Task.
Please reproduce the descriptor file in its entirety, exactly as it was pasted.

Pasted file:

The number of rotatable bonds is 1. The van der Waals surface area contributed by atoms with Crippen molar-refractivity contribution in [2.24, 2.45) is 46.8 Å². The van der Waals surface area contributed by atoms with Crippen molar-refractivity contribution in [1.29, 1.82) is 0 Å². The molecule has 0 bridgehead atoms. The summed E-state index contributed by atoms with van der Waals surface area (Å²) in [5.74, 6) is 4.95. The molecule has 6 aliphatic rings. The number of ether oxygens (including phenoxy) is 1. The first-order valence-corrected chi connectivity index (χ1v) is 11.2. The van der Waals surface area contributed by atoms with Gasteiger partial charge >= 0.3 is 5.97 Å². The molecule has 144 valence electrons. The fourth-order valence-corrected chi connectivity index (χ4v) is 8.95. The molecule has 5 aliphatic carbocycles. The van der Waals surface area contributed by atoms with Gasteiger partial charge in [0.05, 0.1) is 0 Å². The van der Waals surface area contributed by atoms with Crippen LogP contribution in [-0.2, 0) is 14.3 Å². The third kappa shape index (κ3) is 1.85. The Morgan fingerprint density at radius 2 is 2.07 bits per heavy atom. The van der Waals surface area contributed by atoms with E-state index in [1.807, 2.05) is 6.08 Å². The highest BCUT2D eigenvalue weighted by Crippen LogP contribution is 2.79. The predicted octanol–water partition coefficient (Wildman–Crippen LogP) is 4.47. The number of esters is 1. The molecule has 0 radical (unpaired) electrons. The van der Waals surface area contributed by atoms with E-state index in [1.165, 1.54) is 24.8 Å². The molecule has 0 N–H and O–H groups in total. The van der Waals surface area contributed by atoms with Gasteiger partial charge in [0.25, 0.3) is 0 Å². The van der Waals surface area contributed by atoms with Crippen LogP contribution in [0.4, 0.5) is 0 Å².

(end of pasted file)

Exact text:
The number of rotatable bonds is 1. The van der Waals surface area contributed by atoms with Crippen molar-refractivity contribution in [2.24, 2.45) is 46.8 Å². The van der Waals surface area contributed by atoms with Crippen molar-refractivity contribution in [1.29, 1.82) is 0 Å². The molecule has 0 bridgehead atoms. The summed E-state index contributed by atoms with van der Waals surface area (Å²) in [5.74, 6) is 4.95. The molecule has 6 aliphatic rings. The number of ether oxygens (including phenoxy) is 1. The first-order valence-corrected chi connectivity index (χ1v) is 11.2. The van der Waals surface area contributed by atoms with Gasteiger partial charge >= 0.3 is 5.97 Å². The molecule has 144 valence electrons. The fourth-order valence-corrected chi connectivity index (χ4v) is 8.95. The molecule has 5 aliphatic carbocycles. The van der Waals surface area contributed by atoms with Gasteiger partial charge in [0.05, 0.1) is 0 Å². The van der Waals surface area contributed by atoms with Crippen LogP contribution in [-0.2, 0) is 14.3 Å². The third kappa shape index (κ3) is 1.85. The Morgan fingerprint density at radius 2 is 2.07 bits per heavy atom. The van der Waals surface area contributed by atoms with E-state index in [1.807, 2.05) is 6.08 Å². The highest BCUT2D eigenvalue weighted by Crippen LogP contribution is 2.79. The predicted octanol–water partition coefficient (Wildman–Crippen LogP) is 4.47. The number of esters is 1. The molecule has 0 radical (unpaired) electrons. The van der Waals surface area contributed by atoms with E-state index in [1.165, 1.54) is 24.8 Å². The molecule has 0 N–H and O–H groups in total. The van der Waals surface area contributed by atoms with Gasteiger partial charge in [0.25, 0.3) is 0 Å². The van der Waals surface area contributed by atoms with Crippen LogP contribution in [0.4, 0.5) is 0 Å².